Researchers are adapting a chemical compound used in liquid crystal display technology for TVs into a new type of polymer that can be used for drug delivery. And their goal is to turn a mountain of waste material into a biomedical treasure trove.
A team at the University of York took polyvinyl-alcohol (PVA) and processed it in a way that should make it an efficient drug delivery vehicle that can slip through the body's biological barriers. They first heated the compound and then cooled it before dehydrating it with ethanol, making it into a "mesoporous material."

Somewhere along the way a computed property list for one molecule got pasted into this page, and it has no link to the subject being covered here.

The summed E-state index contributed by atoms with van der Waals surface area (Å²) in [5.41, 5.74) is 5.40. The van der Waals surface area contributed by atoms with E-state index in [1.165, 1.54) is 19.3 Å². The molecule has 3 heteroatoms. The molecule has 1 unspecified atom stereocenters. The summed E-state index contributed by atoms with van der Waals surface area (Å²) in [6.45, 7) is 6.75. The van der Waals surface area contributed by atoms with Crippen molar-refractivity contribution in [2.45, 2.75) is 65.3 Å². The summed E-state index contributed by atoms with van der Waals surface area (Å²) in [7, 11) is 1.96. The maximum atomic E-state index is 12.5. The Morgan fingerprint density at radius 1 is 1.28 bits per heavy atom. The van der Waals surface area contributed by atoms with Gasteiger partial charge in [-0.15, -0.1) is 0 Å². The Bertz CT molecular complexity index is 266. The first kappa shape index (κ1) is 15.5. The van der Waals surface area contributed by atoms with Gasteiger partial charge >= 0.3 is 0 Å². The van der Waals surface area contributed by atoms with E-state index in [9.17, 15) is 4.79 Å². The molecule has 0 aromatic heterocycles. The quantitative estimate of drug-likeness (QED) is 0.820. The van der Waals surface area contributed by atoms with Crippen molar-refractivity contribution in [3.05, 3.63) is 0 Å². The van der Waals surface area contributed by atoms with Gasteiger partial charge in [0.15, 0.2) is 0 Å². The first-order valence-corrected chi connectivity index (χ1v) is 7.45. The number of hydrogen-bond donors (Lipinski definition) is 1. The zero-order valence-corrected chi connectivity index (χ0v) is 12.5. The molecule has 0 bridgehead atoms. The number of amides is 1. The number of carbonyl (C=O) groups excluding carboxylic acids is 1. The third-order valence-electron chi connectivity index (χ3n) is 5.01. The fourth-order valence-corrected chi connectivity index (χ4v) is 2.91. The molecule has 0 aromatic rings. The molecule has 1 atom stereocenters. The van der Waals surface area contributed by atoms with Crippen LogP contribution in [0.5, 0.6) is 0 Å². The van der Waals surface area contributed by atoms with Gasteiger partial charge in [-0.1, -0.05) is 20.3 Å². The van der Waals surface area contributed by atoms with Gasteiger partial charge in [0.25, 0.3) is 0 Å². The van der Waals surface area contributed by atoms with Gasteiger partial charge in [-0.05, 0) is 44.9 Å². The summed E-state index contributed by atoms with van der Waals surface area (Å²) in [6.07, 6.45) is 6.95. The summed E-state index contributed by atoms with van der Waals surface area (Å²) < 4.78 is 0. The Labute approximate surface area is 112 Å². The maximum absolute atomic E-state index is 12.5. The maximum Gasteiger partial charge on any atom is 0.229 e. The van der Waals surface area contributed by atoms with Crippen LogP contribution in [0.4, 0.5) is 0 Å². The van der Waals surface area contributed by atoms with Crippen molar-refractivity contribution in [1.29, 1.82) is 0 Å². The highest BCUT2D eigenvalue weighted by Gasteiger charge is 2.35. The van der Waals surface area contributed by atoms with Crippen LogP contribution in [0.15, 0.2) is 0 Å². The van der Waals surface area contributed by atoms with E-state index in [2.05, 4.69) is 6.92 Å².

"Now we have gone a step further by enhancing its anti-microbial properties through the addition of silver nanoparticles," said Dr. Andrew Hunt of the York Green Chemistry Centre of Excellence. "The result being that it can destroy bacterial infections such as E.coli. Potentially, it could be used in hospital cleaning products to help to reduce infections."
This isn't the first biomedical use that's been found for PVA. Researchers have also been exploring the uses PVA could have in creating scaffolding that could be used for regenerating tissue. Much of the work is being funded by the UK government's Technology Strategy Board.
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